In the design process of analog/mixed-signal (AMS) ICs, there are quite a number of languages used in the front-end of the design flow (that is the phase before the physical implementation starts): languages to describe the analog and digital hardware (like Verilog-AMS, Verilog, VHDL), languages dedicated to verification for the creation of test benches (such as Universal Verification Methodology/UVM, SystemVerilog, Property Specification Language/PSL), languages to support the IP integration process (e.g., IP-XACT), and languages for the creation of behavioral or system-level models (in SystemC, SystemC-AMS). These languages are being developed in consortia where the electronics and semiconductor industries, electronic design automation (EDA) companies, and research and academic organizations collaborate to define an industry accepted and supported language standard.
Examples of such standardization consortia are the Accellera Systems Initiative and the IEEE Standards Association. Also NXP is member of these organizations, to be able to steer the developments of design automation standards which are essential in the product creation process.
With the growing complexity of the mixed-signal ICs, most design teams follow a divide-and-conquer approach: the analog functionality is developed by the analog engineers, the digital functions by the digital team, and in some cases there is a dedicated team working on the embedded software. You can imagine each team has its own way-of-working, design methods and they use different languages to describe the function they what to implement. Do they use and speak the same language? Probably not, as analog behavior needs a different description language than digital or software functionality. Should they speak the same language? Preferably yes, as analog and digital functions gets more and more intertwined and a common understanding of the overall AMS functionality is required.
However, in practice we see that there are separate analog, digital and software teams active to create and contribute their part to the overall chip, all using different languages. How do we guarantee that the combination works? Luckily, in most projects there are system architects and engineers involved, which are in charge of the overall system architecture and functionality. And yes, also they use their own language, a system-level language. Furthermore, dedicated verification engineers are creating tests and testbenches to verify and validate the IC, to check the functionality and integration, before silicon is ordered. Also they use a language which is most suitable for chip integration and verification.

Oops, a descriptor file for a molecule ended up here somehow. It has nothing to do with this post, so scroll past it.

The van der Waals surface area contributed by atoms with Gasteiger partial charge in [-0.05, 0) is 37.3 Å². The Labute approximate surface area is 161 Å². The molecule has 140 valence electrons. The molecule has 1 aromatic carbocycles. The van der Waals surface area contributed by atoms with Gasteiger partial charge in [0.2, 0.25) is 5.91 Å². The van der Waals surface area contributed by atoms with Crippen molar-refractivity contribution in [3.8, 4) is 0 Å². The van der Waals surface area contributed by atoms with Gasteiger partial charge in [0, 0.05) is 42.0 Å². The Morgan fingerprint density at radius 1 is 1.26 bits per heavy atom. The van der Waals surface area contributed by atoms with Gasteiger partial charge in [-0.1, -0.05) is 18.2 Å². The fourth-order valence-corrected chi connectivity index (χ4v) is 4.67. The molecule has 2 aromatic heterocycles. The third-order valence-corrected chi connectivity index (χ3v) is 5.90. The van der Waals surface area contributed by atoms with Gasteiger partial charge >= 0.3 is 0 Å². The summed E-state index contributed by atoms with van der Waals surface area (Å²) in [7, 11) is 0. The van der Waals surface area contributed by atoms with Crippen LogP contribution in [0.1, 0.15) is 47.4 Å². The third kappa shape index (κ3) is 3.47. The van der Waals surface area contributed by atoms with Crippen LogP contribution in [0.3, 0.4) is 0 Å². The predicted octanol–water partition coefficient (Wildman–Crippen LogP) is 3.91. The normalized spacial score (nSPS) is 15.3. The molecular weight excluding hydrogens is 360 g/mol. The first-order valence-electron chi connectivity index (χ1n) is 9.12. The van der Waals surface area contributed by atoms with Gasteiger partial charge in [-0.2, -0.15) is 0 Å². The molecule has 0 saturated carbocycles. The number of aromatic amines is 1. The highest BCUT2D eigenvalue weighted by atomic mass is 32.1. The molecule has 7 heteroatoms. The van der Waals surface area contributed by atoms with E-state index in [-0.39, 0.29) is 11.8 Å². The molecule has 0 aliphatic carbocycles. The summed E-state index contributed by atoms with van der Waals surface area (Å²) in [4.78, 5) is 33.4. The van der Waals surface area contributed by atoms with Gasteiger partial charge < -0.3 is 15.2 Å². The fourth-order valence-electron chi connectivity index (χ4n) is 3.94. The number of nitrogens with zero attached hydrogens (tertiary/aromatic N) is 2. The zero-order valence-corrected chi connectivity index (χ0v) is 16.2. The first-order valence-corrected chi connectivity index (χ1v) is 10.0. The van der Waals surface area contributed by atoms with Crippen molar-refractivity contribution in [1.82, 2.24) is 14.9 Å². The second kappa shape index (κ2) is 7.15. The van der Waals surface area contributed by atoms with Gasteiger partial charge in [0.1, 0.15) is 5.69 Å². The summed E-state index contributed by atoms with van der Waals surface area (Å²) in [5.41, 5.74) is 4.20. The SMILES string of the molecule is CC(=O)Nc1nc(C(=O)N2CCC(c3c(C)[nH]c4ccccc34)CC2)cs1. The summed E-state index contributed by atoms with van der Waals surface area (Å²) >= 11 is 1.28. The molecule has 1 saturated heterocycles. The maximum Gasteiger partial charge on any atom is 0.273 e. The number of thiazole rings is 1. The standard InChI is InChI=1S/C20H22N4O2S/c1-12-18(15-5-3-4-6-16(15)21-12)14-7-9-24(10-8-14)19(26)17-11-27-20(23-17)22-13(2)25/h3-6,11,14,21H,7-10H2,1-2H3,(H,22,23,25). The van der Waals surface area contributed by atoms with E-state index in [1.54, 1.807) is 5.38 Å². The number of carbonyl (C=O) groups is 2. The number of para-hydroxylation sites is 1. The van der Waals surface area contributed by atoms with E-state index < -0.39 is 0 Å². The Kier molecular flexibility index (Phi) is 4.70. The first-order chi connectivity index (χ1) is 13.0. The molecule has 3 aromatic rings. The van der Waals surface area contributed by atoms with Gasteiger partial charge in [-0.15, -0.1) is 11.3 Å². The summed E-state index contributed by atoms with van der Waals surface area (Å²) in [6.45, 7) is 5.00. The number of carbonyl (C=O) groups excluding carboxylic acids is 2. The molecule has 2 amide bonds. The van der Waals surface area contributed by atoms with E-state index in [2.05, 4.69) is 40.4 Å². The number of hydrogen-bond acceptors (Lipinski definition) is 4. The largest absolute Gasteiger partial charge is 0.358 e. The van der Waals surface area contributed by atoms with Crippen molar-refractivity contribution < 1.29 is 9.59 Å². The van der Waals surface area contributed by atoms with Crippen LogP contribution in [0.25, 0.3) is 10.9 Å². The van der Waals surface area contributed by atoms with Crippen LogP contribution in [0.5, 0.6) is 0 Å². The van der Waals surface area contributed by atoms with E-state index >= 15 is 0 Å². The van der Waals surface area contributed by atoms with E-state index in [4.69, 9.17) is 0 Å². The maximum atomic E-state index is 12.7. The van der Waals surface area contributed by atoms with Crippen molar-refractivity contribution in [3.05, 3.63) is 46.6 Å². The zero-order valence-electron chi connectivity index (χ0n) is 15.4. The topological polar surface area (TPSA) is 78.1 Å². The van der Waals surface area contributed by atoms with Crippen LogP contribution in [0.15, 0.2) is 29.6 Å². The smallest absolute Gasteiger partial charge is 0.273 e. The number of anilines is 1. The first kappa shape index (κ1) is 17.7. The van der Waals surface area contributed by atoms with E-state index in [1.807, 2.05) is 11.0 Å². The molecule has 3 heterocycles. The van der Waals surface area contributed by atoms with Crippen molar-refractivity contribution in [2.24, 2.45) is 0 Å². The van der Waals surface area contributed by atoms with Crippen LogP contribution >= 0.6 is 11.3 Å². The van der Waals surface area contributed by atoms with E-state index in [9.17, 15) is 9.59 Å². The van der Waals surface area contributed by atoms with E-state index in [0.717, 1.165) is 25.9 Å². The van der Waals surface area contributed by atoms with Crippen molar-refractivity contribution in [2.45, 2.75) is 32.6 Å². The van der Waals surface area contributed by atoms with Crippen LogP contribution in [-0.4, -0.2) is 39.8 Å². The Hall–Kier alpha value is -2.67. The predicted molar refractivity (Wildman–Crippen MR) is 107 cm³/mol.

You can imagine that a single IC design and verification language would be nice, but is very unrealistic seeing the different disciplines involved. Fact is that each design team has to deal with the multi-language nature in the mixed-signal IC design and verification process, which sometimes also results in incompatible or even conflicting language constructs or semantics…
We face this multi-language challenge not only in NXP; also other semiconductor industries are dealing with this. Fortunately, the standardization organizations like Accellera Systems Initiative or IEEE-SA come to rescue: as part of ongoing language standard developments, they will address the multi-language challenge. As member of the Accellera Systems Initiative, NXP will contribute to a Birds-of-a-Feather meeting planned at the upcoming Design Automation Conference (DAC), to discuss the development of the next generation analog/mixed-signal language standards.
What is your experience with using different design and verification languages? Which route do you think we should go? Let’s see if we can agree on speaking the same language – I bet it will be English.